Election 2020: Your vote matters on Saturday 8 February

January 28, 2020

One in six Irish adults has difficulty reading and understanding information – that’s over 520,000 people. One in four (750,000 people) struggle with maths and even more find technology difficult to use and face increasing challenges as we move into a digital age. This has a devastating impact on individuals, communities, the economy and our society. (OECD 2013)

The National Adult Literacy Agency (NALA) is calling on all political parties to show greater action on adult basic education and for the public to vote for candidates on Saturday 8 February who will prioritise people with unmet literacy, numeracy and digital skills needs.

Why is it important?

Low literacy costs. High literacy pays.

“As political parties talk of ‘building an Ireland for all’ we need to ensure that no one is left behind – this requires investing in people who have not benefited from our education system during bust or boom. Literacy is a human right. People with low literacy skills have low educational attainment, earn less income and are more likely to be unemployed. They are also more likely to report poor health and to believe that they have little impact on political processes,” said Dr Inez Bailey, NALA CEO.

“If political parties are serious about creating a more equal, fairer society then they must have a strategy in place to prioritise people with low basic skills levels. Recent data from the CSO shows us that currently there are 445,000 people who have less that a Junior Cert or QQI Level 4 qualification. Many of these individuals are in work, in low skilled jobs and are unequipped to deal with technological changes in the labour market. This is costing exchequer millions in lost revenue as well as putting unnecessary strains on public services,” said Dr Bailey.

What do we want?

The National Adult Literacy Agency is seeking the following commitments in political parties manifestos:

  • Develop and implement a 10 year Whole-of-Government Strategy for adult literacy, numeracy and digital skills (to provide opportunities for those with the least education)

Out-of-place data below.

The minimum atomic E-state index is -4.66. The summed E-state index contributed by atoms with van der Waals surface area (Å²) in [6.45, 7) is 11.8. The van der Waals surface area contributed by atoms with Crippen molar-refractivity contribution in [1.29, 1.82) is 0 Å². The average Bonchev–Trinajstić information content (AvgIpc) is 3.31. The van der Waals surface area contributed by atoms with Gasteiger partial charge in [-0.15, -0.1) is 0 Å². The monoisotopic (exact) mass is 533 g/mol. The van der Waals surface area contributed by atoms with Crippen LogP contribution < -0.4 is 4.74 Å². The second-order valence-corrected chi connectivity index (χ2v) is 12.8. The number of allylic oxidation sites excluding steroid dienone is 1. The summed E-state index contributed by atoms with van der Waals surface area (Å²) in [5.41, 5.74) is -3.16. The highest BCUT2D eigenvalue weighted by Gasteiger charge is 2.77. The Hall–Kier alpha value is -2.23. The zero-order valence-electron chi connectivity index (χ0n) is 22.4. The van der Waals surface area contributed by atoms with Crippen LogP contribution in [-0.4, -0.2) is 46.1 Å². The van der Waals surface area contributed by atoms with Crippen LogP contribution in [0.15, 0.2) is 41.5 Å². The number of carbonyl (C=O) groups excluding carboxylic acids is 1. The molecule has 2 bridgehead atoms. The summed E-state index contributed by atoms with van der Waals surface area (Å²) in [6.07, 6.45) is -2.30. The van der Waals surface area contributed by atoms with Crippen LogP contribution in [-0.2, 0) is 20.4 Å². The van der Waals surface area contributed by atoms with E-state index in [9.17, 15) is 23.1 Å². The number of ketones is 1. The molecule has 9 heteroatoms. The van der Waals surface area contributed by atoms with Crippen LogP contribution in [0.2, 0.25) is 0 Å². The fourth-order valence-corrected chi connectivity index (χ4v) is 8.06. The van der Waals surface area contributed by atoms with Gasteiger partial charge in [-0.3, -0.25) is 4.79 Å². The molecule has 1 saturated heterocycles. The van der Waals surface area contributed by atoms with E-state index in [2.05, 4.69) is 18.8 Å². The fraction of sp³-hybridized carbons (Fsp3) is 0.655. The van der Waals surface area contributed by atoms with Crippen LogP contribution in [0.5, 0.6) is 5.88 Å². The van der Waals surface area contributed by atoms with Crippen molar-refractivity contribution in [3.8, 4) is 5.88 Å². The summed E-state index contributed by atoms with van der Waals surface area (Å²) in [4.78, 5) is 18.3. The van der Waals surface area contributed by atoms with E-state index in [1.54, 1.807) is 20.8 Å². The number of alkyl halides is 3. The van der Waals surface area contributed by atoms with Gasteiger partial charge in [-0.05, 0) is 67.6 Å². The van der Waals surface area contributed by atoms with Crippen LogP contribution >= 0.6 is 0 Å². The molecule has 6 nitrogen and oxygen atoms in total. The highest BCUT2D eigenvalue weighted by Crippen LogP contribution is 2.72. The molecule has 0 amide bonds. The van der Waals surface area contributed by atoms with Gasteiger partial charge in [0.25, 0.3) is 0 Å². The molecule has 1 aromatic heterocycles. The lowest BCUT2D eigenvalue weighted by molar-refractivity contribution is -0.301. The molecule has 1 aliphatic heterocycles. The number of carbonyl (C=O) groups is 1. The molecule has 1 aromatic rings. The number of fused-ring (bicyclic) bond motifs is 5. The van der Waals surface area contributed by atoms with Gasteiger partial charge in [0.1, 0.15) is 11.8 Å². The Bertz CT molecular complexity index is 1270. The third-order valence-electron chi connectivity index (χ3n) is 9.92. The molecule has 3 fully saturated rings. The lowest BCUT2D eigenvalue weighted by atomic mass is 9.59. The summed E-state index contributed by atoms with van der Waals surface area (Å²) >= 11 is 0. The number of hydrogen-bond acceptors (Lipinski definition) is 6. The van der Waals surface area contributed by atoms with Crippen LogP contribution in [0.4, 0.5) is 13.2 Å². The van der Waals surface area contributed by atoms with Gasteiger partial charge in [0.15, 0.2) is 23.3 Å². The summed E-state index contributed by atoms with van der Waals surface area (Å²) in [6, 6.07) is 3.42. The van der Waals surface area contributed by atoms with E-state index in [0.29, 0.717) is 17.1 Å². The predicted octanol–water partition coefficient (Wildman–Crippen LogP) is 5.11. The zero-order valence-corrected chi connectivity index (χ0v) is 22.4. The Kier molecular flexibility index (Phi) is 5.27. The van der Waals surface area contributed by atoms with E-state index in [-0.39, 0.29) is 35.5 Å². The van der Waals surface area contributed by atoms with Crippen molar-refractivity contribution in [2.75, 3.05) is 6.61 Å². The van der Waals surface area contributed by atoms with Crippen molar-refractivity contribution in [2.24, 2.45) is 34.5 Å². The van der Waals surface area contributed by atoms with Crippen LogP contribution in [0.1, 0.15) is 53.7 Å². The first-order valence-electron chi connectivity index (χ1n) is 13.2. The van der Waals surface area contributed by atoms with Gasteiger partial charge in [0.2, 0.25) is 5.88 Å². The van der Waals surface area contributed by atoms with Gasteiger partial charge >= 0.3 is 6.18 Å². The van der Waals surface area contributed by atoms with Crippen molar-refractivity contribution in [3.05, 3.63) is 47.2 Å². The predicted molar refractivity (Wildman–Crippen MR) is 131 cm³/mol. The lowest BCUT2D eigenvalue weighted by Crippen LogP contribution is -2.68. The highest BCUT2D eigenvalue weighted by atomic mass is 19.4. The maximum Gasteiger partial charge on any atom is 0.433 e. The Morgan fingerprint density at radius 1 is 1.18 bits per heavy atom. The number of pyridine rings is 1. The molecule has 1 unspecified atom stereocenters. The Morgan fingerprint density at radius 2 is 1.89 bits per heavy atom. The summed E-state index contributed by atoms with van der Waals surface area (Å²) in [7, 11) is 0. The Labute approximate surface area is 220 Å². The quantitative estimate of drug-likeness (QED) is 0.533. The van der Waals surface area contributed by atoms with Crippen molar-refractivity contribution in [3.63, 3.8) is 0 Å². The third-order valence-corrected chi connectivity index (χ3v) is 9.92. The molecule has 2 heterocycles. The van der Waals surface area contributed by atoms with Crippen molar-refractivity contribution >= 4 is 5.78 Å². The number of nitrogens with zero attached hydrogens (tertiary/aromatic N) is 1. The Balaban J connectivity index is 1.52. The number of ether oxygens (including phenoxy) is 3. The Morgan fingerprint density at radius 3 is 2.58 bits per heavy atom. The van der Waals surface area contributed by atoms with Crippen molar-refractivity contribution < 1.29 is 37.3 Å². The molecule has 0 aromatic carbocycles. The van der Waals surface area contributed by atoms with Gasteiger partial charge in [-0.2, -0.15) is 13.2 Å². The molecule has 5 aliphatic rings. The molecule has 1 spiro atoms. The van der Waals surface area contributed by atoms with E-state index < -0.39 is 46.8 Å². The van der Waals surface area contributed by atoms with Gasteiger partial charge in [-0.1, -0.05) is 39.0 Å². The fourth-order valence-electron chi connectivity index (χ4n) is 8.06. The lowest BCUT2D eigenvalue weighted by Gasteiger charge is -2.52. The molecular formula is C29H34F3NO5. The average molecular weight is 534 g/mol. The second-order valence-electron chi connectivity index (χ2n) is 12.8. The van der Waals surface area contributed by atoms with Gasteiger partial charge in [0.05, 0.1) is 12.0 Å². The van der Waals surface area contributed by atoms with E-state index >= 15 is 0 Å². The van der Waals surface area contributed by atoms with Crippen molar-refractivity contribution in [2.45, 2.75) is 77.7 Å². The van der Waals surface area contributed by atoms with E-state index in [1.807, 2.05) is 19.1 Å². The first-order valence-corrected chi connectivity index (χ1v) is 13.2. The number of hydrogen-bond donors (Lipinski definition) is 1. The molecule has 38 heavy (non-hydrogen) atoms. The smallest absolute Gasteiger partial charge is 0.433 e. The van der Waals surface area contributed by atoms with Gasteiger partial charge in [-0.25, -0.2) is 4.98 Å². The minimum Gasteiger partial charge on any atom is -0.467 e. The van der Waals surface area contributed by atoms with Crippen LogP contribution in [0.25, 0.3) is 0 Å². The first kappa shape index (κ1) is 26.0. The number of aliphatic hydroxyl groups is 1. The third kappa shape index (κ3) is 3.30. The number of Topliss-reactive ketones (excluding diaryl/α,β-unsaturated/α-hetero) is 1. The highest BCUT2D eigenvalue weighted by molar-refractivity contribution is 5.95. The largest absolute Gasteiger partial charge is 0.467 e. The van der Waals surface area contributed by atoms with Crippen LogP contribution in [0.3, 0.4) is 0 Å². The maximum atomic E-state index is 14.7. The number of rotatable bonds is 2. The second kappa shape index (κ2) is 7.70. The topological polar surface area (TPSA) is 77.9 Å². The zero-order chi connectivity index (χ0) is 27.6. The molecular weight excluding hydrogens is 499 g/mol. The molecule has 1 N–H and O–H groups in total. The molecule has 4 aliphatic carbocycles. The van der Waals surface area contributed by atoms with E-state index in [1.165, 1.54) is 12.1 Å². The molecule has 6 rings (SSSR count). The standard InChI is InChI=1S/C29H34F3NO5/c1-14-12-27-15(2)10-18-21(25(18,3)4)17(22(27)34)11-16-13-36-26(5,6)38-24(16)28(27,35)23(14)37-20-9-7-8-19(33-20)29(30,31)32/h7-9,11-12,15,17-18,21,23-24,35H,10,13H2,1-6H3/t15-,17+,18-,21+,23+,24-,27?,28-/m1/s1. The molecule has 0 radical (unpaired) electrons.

• Enact a Plain Language Bill to require that all information for the public from government and State bodies is written and presented in plain language (so that those with low literacy levels can access public information)

Read more about our Election Manifesto here

For media queries please contact:

Patrick Gleeson 01 412 7916/ 01 412 7900 or 086 792 5363.

 

Literacy – the cost

Unmet literacy needs costs everyone: our society, economy and environment, financially and democratically. The cost of low skills to the global economy is estimated at USD $1.2 trillion. A cost benefit analysis of adult literacy in Ireland concluded that by investing in literacy there is a positive and rapid return on investment across the board, for participants, the companies they work for and for the exchequer. The report found that “expenditure on adult literacy training generates high economic returns.” It estimated that the annual income gain per person per level increase on the National Qualifications Framework was €3,810. The gain to the exchequer, in terms of reduced social welfare transfers and increased tax payments, was €1,531 per annum.

Unmet literacy needs also have a social cost. This can be seen across the domains of health (both physical and mental), crime, welfare and education and family (World Literacy Foundation 2015).

Unmet literacy needs has also been linked to other social issues such as addiction, homelessness and suicide.

Ireland can do better, can address inequality and be a literacy leader with improved adult literacy, numeracy and digital skills. Strong literacy pays and builds human capital.  People with good literacy, numeracy and problem solving skills are more likely to have better health and a longer life, be employed and earn better incomes.

Literacy and numeracy are key factors that shape individual life chances and their impact is critical for the labour market in terms of employment, earnings and training expenditure.

Literacy also influences our trust in others, our willingness to volunteer and our belief about the contribution we can make to the political process. Literacy enables us to be critically reflective engaged citizens which is essential in today’s news and media world. Literacy changes many lives. Research has shown that the positive impact of further education carries beyond families and into communities – a ripple effect that produces broader social benefits.

See https://www.nala.ie/publications/nala-2020-pre-budget-submission/ for research references and more information on the cost of literacy in Ireland.

[1] Central Statistics Office (CSO) results for Ireland – 6,000 adults surveyed for OECD Programme for the International Assessment of Adult Competencies (PIAAC) 2012.

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